Keeping the Law in Mind
Depending on the state in which you intend to launch your telehealth service, it is essential to identify the state-specific laws since they vary from state to state. It can get quite sticky when it comes to telehealth. Because of this, I have linked some telehealth resources for you to peruse before launching operations. One is the Telehealth Resource Center (right here). If you have a business in California, The California Telehealth Resource Center has trainings, workshops, checklists, and much more to help you launch a telehealth center for visitations (click here). Further, the California Telehealth Resource Center keeps you up-to-date on new legislative and regulatory updates.
Telehealth laws are similar in some ways but different in others. One commonality among a lot of states is a state non-discrimination policy on companies and insurers to make sure to rid out discrimination on benefits between telehealth and in-person services. However, laws can differ in the minutiae when you get into the weeds of the legislature. One example would be Iowa's telehealth law versus California's telehealth law. In the definitions, Iowa requires both interactive audio and video for "telehealthcare services," and also does not include in its telehealth law anything about Asynchronous store and forward technologies. However, California calls "telemedicine" two-way, real-time communication between the patient and the physician at a distant site and must include, at minimum, audio, and video equipment. Though similar, the law has its differences in the way it can be interpreted, as California's definition for telehealth was just that it is the model of health care services via information and communication of technologies to provide specific medical assistance and needs.
Because telehealth is a relatively recent invention, the interpretations and kinks in the laws haven't fully been ironed out yet. Also, there is a lot of argument around "payment parity" in some state laws, which means that the cost of a telehealth visit may cost the same as an in-person visit. Because of the ambiguity, you will need a well-read lawyer who knows a lot about the subject area of healthcare, and telehealth law would pay off in dividends. Epstein, Becker, and Green are a large firm that does Health Care & Business Law; you can find them here.
HIPAA Still Applies, The New Notification of Enforcement Discretion Regarding Covid-19 and Remote Telehealth Communications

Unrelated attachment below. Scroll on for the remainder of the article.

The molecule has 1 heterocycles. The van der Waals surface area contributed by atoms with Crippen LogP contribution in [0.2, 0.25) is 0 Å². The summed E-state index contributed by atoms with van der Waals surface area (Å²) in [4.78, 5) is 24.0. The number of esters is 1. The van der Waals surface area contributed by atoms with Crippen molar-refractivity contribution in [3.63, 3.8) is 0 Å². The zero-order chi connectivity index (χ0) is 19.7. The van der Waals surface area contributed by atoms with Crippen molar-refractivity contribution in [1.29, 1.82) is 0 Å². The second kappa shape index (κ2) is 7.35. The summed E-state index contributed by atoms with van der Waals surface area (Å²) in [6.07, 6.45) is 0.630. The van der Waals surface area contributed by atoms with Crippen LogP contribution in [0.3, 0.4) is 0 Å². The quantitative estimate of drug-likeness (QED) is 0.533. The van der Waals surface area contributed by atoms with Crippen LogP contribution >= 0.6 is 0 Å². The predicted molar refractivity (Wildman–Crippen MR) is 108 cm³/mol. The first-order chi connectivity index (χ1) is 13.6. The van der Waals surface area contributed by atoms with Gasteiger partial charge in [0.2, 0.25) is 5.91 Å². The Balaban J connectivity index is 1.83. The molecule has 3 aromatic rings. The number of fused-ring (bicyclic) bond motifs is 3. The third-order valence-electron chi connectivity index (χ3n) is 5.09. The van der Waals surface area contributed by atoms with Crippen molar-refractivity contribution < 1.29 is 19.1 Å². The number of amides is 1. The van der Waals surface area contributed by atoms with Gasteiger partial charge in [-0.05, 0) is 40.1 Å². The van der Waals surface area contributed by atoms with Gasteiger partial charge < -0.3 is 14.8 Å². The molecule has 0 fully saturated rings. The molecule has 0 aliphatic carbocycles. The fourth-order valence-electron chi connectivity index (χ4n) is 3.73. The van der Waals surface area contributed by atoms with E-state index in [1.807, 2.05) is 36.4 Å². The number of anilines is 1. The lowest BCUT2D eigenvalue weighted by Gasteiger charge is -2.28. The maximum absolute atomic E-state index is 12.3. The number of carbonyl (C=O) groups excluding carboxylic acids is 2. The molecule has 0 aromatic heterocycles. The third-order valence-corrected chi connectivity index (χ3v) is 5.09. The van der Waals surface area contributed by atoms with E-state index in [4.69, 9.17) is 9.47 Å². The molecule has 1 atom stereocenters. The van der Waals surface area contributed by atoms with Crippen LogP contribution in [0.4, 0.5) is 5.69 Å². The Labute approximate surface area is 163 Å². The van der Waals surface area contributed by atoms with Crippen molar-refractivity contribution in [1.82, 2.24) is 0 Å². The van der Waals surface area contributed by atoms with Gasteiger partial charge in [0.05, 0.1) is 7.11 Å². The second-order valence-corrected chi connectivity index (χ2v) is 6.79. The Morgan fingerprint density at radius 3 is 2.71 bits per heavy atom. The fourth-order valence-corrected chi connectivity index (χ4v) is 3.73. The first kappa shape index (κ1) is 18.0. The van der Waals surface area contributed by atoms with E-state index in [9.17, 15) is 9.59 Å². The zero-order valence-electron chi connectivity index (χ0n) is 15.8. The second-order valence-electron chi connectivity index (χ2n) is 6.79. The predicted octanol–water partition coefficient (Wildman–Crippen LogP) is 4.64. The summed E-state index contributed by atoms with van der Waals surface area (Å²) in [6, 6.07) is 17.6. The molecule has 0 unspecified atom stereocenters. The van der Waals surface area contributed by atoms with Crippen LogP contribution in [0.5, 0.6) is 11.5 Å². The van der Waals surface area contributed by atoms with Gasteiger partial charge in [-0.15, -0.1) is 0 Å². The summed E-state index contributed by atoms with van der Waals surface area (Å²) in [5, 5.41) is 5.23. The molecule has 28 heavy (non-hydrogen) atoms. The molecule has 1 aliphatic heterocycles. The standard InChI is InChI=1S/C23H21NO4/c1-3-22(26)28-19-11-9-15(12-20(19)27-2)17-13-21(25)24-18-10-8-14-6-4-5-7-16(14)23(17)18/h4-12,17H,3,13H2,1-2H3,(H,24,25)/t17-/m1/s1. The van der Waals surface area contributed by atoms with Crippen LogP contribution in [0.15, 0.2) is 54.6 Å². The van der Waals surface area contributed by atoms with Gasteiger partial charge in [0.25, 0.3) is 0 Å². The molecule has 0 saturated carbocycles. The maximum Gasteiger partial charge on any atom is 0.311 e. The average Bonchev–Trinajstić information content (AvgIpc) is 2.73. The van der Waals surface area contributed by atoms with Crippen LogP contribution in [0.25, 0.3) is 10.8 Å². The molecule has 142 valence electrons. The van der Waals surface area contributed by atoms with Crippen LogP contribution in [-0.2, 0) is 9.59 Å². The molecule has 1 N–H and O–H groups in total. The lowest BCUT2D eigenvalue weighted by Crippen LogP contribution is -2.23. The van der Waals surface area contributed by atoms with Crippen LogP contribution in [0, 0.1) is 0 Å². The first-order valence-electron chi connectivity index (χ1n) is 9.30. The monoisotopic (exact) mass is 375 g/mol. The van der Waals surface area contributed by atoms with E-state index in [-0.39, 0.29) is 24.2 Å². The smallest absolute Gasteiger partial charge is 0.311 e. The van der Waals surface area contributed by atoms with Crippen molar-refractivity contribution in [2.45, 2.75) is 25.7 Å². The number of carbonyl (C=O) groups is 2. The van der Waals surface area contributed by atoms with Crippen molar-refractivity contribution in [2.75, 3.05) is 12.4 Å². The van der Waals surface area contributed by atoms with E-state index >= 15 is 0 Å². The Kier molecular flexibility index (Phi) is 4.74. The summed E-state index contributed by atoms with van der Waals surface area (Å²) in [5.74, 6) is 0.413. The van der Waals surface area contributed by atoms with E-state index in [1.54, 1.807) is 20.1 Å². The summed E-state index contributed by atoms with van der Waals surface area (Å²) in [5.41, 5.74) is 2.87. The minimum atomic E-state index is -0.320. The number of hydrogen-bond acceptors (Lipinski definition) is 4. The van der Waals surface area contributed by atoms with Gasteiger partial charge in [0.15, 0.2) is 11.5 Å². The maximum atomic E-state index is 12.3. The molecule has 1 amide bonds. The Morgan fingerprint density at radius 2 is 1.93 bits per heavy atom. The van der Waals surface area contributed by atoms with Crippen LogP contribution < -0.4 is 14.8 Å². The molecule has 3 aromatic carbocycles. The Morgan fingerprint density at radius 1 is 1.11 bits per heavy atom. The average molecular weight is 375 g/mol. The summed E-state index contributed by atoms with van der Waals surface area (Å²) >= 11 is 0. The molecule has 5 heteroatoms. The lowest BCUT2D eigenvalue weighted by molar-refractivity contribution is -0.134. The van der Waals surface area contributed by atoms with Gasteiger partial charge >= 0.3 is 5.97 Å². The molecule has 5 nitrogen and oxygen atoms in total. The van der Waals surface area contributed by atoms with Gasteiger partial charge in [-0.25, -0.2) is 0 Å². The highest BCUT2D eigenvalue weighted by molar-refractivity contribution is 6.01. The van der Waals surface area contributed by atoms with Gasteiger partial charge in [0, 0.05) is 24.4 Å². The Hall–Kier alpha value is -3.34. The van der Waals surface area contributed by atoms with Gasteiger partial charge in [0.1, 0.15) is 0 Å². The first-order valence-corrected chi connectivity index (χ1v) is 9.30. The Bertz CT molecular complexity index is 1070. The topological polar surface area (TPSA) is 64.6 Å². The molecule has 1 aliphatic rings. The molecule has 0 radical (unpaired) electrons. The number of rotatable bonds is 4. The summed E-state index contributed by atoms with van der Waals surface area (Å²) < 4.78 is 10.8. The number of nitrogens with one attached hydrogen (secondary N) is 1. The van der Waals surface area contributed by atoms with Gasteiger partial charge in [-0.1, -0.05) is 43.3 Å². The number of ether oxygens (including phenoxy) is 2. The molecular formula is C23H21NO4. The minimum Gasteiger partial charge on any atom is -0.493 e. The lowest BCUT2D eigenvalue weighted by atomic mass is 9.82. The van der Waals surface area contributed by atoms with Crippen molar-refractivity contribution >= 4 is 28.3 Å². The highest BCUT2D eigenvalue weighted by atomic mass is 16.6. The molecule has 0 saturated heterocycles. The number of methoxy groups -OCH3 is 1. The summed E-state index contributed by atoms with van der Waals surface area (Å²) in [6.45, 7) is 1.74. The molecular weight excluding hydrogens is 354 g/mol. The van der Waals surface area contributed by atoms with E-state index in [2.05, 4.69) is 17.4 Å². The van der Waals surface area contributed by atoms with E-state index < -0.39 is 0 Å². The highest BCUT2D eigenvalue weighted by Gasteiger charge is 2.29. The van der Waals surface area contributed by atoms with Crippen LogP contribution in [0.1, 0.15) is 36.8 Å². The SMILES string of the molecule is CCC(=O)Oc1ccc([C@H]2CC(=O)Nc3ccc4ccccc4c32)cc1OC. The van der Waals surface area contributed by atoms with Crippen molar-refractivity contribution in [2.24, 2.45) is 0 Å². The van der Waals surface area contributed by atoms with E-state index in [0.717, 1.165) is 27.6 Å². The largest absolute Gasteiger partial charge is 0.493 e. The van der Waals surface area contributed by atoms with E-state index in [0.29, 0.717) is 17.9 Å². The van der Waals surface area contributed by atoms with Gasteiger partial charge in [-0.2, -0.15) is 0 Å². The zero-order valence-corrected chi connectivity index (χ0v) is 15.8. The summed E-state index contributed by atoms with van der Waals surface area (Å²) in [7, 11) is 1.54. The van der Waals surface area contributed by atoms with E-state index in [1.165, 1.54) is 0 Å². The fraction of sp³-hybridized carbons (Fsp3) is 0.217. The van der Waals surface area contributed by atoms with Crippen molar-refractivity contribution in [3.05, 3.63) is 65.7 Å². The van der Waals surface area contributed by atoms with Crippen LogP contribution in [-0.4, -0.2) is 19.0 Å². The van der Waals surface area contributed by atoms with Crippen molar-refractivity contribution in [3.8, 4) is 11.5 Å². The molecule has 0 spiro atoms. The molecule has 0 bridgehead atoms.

HIPAA, the Health Insurance Portability and Accountability Act, applies now more than ever. The Department of Health and Human Services (HHS) has stated that any healthcare provider is encouraged to notify patients that third-party applications potentially introduce privacy risks, and providers should enable all encryption and privacy modes when using such applications.
Nevertheless, if you are providing telehealth services, you should know about the Notification of Enforcement Discretion Regarding Covid-19 and Remote Telehealth Communications. The Office of Civil Rights under the HHS announced that they would be a little more lenient on putting penalties for violations of the HIPAA privacy, security, and breach notification rules during the COVID-19 pandemic. They still have the discretion to implement the penalties. Still, they really want to make sure that everyone is receiving medical assistance, whether it has to be through forms of communication that are not as secure as third-party applications that are intended for medical health communications.
The Last Key: Stay Organized and Monitor
The last piece of advice is to stay organized. Being organized can be difficult during the pandemic, especially considering you'll be launching a new business system that likely will be operating differently than your in-person clients. Because of this, you're going to have to take action to make sure everything goes smoothly. One will be to make sure your in-client calendars and telehealth calendars are in sync or are physically the same calendar system. If you need to keep sensitive client documents, then make sure you are saving your documentation and placing them in secure files and cabinets.
As stated by the Rural Health Information Hub, a supported service by the Department of Health and Human Services, ". . . continuous program monitoring is important to help identify potential points of improvement. Regular evaluation of the program allows the implementation team to identify areas of high and low performance and therefore make a change as needed. This information may be provided in data reports and patient satisfaction surveys." Click here for more information. Having a plan for monitoring the quality of care and satisfaction of care is going to be integral at the launch of your telehealth services.
As always, if you need help, seek help! The resources above will get you started at making sure your small business is telehealth ready. Keeping tabs of developments in the law around HIPAA implementation, and telemedicine laws at the state level will give you an edge on business and legal developments. Just remember, for you and your employees, health is all we need.
Are you interested in launching or sustaining a pandemic proof small business? Spot issues, take action, stay safe, and thrive in a post Covid-19 world with Legalucy. Learn more at thelucyreport.com